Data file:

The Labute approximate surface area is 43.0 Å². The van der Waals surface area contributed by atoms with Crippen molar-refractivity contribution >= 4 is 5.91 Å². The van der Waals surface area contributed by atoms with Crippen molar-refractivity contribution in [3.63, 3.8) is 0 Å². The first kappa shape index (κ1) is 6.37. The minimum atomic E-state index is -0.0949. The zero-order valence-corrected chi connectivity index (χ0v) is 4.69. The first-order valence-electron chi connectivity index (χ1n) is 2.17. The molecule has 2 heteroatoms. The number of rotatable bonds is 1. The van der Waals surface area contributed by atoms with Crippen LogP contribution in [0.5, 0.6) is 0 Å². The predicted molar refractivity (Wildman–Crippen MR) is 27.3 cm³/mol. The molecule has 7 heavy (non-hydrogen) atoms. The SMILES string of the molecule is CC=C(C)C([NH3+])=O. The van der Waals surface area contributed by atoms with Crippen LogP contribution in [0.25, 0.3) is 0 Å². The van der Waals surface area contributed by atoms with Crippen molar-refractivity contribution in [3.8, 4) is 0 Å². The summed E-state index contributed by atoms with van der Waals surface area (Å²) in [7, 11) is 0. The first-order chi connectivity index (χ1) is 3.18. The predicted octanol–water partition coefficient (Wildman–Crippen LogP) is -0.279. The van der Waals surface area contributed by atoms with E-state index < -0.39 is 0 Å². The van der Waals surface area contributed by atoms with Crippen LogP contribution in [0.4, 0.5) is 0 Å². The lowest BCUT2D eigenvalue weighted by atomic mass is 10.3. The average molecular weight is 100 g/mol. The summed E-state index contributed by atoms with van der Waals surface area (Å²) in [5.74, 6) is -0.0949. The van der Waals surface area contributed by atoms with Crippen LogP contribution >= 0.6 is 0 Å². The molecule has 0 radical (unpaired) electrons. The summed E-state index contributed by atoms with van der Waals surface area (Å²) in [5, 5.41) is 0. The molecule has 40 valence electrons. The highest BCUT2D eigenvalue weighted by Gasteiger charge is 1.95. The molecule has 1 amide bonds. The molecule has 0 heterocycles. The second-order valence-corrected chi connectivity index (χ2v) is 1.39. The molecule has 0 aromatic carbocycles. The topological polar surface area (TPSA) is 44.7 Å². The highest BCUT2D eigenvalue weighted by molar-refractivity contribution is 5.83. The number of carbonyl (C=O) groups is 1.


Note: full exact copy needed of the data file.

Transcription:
The Labute approximate surface area is 43.0 Å². The van der Waals surface area contributed by atoms with Crippen molar-refractivity contribution >= 4 is 5.91 Å². The van der Waals surface area contributed by atoms with Crippen molar-refractivity contribution in [3.63, 3.8) is 0 Å². The first kappa shape index (κ1) is 6.37. The minimum atomic E-state index is -0.0949. The zero-order valence-corrected chi connectivity index (χ0v) is 4.69. The first-order valence-electron chi connectivity index (χ1n) is 2.17. The molecule has 2 heteroatoms. The number of rotatable bonds is 1. The van der Waals surface area contributed by atoms with Crippen LogP contribution in [0.5, 0.6) is 0 Å². The predicted molar refractivity (Wildman–Crippen MR) is 27.3 cm³/mol. The molecule has 7 heavy (non-hydrogen) atoms. The SMILES string of the molecule is CC=C(C)C([NH3+])=O. The van der Waals surface area contributed by atoms with Crippen LogP contribution in [0.25, 0.3) is 0 Å². The van der Waals surface area contributed by atoms with Crippen molar-refractivity contribution in [3.8, 4) is 0 Å². The summed E-state index contributed by atoms with van der Waals surface area (Å²) in [7, 11) is 0. The first-order chi connectivity index (χ1) is 3.18. The predicted octanol–water partition coefficient (Wildman–Crippen LogP) is -0.279. The van der Waals surface area contributed by atoms with E-state index < -0.39 is 0 Å². The van der Waals surface area contributed by atoms with Crippen LogP contribution in [0.4, 0.5) is 0 Å². The lowest BCUT2D eigenvalue weighted by atomic mass is 10.3. The average molecular weight is 100 g/mol. The summed E-state index contributed by atoms with van der Waals surface area (Å²) in [5.74, 6) is -0.0949. The van der Waals surface area contributed by atoms with Crippen LogP contribution >= 0.6 is 0 Å². The molecule has 0 radical (unpaired) electrons. The summed E-state index contributed by atoms with van der Waals surface area (Å²) in [5, 5.41) is 0. The molecule has 40 valence electrons. The highest BCUT2D eigenvalue weighted by Gasteiger charge is 1.95. The molecule has 1 amide bonds. The molecule has 0 heterocycles. The second-order valence-corrected chi connectivity index (χ2v) is 1.39. The molecule has 0 aromatic carbocycles. The topological polar surface area (TPSA) is 44.7 Å². The highest BCUT2D eigenvalue weighted by molar-refractivity contribution is 5.83. The number of carbonyl (C=O) groups is 1.